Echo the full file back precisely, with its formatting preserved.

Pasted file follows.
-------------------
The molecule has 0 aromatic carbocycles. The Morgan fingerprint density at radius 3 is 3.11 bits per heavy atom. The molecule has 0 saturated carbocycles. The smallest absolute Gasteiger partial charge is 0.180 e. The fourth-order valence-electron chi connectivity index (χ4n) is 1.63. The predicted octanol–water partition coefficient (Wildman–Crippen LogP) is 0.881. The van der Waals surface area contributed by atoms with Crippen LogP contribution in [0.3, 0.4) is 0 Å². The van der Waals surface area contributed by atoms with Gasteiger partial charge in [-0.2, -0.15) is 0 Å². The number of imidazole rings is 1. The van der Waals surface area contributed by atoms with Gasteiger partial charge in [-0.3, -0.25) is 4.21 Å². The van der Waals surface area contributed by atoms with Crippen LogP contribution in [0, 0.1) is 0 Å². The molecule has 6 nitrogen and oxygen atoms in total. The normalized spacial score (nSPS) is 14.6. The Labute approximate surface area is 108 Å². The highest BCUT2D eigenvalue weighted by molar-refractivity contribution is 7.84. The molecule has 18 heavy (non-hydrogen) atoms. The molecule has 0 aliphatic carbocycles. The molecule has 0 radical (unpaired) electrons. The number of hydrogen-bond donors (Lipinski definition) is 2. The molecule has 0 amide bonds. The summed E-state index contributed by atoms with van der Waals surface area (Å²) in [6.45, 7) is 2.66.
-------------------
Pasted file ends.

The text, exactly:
The molecule has 0 aromatic carbocycles. The Morgan fingerprint density at radius 3 is 3.11 bits per heavy atom. The molecule has 0 saturated carbocycles. The smallest absolute Gasteiger partial charge is 0.180 e. The fourth-order valence-electron chi connectivity index (χ4n) is 1.63. The predicted octanol–water partition coefficient (Wildman–Crippen LogP) is 0.881. The van der Waals surface area contributed by atoms with Crippen LogP contribution in [0.3, 0.4) is 0 Å². The van der Waals surface area contributed by atoms with Gasteiger partial charge in [-0.2, -0.15) is 0 Å². The number of imidazole rings is 1. The van der Waals surface area contributed by atoms with Gasteiger partial charge in [-0.3, -0.25) is 4.21 Å². The van der Waals surface area contributed by atoms with Crippen LogP contribution in [0, 0.1) is 0 Å². The molecule has 6 nitrogen and oxygen atoms in total. The normalized spacial score (nSPS) is 14.6. The Labute approximate surface area is 108 Å². The highest BCUT2D eigenvalue weighted by molar-refractivity contribution is 7.84. The molecule has 18 heavy (non-hydrogen) atoms. The molecule has 0 aliphatic carbocycles. The molecule has 0 radical (unpaired) electrons. The number of hydrogen-bond donors (Lipinski definition) is 2. The molecule has 0 amide bonds. The summed E-state index contributed by atoms with van der Waals surface area (Å²) in [6.45, 7) is 2.66.